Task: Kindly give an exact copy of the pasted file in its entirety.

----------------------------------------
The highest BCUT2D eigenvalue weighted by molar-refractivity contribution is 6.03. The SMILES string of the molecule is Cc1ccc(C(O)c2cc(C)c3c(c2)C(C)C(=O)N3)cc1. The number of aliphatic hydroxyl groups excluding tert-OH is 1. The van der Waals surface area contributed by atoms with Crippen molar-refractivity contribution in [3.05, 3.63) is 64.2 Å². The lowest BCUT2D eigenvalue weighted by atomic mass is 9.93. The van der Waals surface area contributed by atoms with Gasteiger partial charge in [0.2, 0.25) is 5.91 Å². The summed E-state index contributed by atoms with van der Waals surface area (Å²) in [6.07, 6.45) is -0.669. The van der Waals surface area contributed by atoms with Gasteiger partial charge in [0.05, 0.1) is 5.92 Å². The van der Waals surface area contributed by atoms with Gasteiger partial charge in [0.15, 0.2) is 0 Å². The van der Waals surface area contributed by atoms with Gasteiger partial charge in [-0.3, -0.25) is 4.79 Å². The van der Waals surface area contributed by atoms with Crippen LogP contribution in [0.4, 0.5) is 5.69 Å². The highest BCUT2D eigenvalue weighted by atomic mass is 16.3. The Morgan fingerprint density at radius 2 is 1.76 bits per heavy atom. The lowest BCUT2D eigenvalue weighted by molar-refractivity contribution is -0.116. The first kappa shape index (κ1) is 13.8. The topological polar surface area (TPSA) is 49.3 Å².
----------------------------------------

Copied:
The highest BCUT2D eigenvalue weighted by molar-refractivity contribution is 6.03. The SMILES string of the molecule is Cc1ccc(C(O)c2cc(C)c3c(c2)C(C)C(=O)N3)cc1. The number of aliphatic hydroxyl groups excluding tert-OH is 1. The van der Waals surface area contributed by atoms with Crippen molar-refractivity contribution in [3.05, 3.63) is 64.2 Å². The lowest BCUT2D eigenvalue weighted by atomic mass is 9.93. The van der Waals surface area contributed by atoms with Gasteiger partial charge in [0.2, 0.25) is 5.91 Å². The summed E-state index contributed by atoms with van der Waals surface area (Å²) in [6.07, 6.45) is -0.669. The van der Waals surface area contributed by atoms with Gasteiger partial charge in [0.05, 0.1) is 5.92 Å². The van der Waals surface area contributed by atoms with Gasteiger partial charge in [0.15, 0.2) is 0 Å². The van der Waals surface area contributed by atoms with Gasteiger partial charge in [-0.3, -0.25) is 4.79 Å². The van der Waals surface area contributed by atoms with Crippen LogP contribution in [0.4, 0.5) is 5.69 Å². The highest BCUT2D eigenvalue weighted by atomic mass is 16.3. The Morgan fingerprint density at radius 2 is 1.76 bits per heavy atom. The lowest BCUT2D eigenvalue weighted by molar-refractivity contribution is -0.116. The first kappa shape index (κ1) is 13.8. The topological polar surface area (TPSA) is 49.3 Å².